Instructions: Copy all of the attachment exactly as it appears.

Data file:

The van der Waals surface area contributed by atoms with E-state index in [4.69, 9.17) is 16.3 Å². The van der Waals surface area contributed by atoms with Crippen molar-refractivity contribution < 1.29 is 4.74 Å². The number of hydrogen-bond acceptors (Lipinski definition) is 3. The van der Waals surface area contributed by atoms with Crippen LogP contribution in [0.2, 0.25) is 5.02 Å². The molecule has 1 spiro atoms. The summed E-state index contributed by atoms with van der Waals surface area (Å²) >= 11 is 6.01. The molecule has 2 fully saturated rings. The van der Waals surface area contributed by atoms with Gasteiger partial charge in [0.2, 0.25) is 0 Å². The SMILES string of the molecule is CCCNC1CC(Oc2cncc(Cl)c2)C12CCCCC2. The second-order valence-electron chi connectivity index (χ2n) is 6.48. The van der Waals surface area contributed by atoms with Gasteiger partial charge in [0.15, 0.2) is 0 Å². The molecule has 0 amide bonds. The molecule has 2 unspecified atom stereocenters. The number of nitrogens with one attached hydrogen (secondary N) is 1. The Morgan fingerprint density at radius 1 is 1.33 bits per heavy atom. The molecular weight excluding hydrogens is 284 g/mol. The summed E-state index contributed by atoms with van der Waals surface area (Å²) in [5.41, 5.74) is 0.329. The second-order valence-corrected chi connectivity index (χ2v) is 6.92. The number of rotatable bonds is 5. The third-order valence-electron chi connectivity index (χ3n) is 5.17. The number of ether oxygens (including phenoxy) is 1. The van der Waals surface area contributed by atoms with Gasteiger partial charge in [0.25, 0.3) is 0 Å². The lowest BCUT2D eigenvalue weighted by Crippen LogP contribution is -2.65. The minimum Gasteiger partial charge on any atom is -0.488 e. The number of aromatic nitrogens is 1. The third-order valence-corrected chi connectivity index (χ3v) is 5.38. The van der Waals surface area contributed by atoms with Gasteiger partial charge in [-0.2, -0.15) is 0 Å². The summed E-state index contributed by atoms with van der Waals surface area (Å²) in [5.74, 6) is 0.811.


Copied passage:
The van der Waals surface area contributed by atoms with E-state index in [4.69, 9.17) is 16.3 Å². The van der Waals surface area contributed by atoms with Crippen molar-refractivity contribution < 1.29 is 4.74 Å². The number of hydrogen-bond acceptors (Lipinski definition) is 3. The van der Waals surface area contributed by atoms with Crippen LogP contribution in [0.2, 0.25) is 5.02 Å². The molecule has 1 spiro atoms. The summed E-state index contributed by atoms with van der Waals surface area (Å²) >= 11 is 6.01. The molecule has 2 fully saturated rings. The van der Waals surface area contributed by atoms with Gasteiger partial charge in [0.2, 0.25) is 0 Å². The SMILES string of the molecule is CCCNC1CC(Oc2cncc(Cl)c2)C12CCCCC2. The second-order valence-electron chi connectivity index (χ2n) is 6.48. The van der Waals surface area contributed by atoms with Gasteiger partial charge in [0.15, 0.2) is 0 Å². The molecule has 0 amide bonds. The molecule has 2 unspecified atom stereocenters. The number of nitrogens with one attached hydrogen (secondary N) is 1. The Morgan fingerprint density at radius 1 is 1.33 bits per heavy atom. The molecular weight excluding hydrogens is 284 g/mol. The summed E-state index contributed by atoms with van der Waals surface area (Å²) in [5.41, 5.74) is 0.329. The second-order valence-corrected chi connectivity index (χ2v) is 6.92. The number of rotatable bonds is 5. The third-order valence-electron chi connectivity index (χ3n) is 5.17. The number of ether oxygens (including phenoxy) is 1. The van der Waals surface area contributed by atoms with Gasteiger partial charge in [0.25, 0.3) is 0 Å². The lowest BCUT2D eigenvalue weighted by Crippen LogP contribution is -2.65. The minimum Gasteiger partial charge on any atom is -0.488 e. The number of aromatic nitrogens is 1. The third-order valence-corrected chi connectivity index (χ3v) is 5.38. The van der Waals surface area contributed by atoms with Gasteiger partial charge in [-0.2, -0.15) is 0 Å². The summed E-state index contributed by atoms with van der Waals surface area (Å²) in [5.74, 6) is 0.811.